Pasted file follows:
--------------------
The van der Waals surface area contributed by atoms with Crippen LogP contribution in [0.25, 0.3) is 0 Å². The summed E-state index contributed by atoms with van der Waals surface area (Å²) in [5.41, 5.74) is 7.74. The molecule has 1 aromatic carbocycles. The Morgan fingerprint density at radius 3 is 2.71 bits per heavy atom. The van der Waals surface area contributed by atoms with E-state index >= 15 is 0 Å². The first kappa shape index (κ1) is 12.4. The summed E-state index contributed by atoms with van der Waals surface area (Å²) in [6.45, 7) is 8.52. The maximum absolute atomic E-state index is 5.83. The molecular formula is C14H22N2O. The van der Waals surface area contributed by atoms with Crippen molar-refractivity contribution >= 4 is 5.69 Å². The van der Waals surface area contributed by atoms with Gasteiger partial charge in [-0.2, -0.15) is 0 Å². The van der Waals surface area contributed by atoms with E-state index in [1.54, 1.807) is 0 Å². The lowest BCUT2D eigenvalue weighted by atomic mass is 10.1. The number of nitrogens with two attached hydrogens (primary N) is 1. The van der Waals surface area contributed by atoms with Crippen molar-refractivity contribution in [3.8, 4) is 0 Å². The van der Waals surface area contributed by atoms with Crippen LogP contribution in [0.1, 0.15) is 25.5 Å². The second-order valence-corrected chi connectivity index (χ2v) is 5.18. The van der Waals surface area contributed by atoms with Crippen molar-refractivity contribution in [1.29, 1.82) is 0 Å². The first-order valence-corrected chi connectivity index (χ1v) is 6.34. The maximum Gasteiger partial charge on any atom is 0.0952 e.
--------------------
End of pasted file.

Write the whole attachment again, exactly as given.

The van der Waals surface area contributed by atoms with Crippen LogP contribution in [0.25, 0.3) is 0 Å². The summed E-state index contributed by atoms with van der Waals surface area (Å²) in [5.41, 5.74) is 7.74. The molecule has 1 aromatic carbocycles. The Morgan fingerprint density at radius 3 is 2.71 bits per heavy atom. The van der Waals surface area contributed by atoms with E-state index >= 15 is 0 Å². The first kappa shape index (κ1) is 12.4. The summed E-state index contributed by atoms with van der Waals surface area (Å²) in [6.45, 7) is 8.52. The maximum absolute atomic E-state index is 5.83. The molecular formula is C14H22N2O. The van der Waals surface area contributed by atoms with Crippen molar-refractivity contribution >= 4 is 5.69 Å². The van der Waals surface area contributed by atoms with Gasteiger partial charge in [-0.2, -0.15) is 0 Å². The van der Waals surface area contributed by atoms with E-state index in [1.54, 1.807) is 0 Å². The lowest BCUT2D eigenvalue weighted by atomic mass is 10.1. The number of nitrogens with two attached hydrogens (primary N) is 1. The van der Waals surface area contributed by atoms with Crippen molar-refractivity contribution in [3.8, 4) is 0 Å². The van der Waals surface area contributed by atoms with Crippen LogP contribution in [0.1, 0.15) is 25.5 Å². The second-order valence-corrected chi connectivity index (χ2v) is 5.18. The van der Waals surface area contributed by atoms with Crippen molar-refractivity contribution in [1.29, 1.82) is 0 Å². The first-order valence-corrected chi connectivity index (χ1v) is 6.34. The maximum Gasteiger partial charge on any atom is 0.0952 e.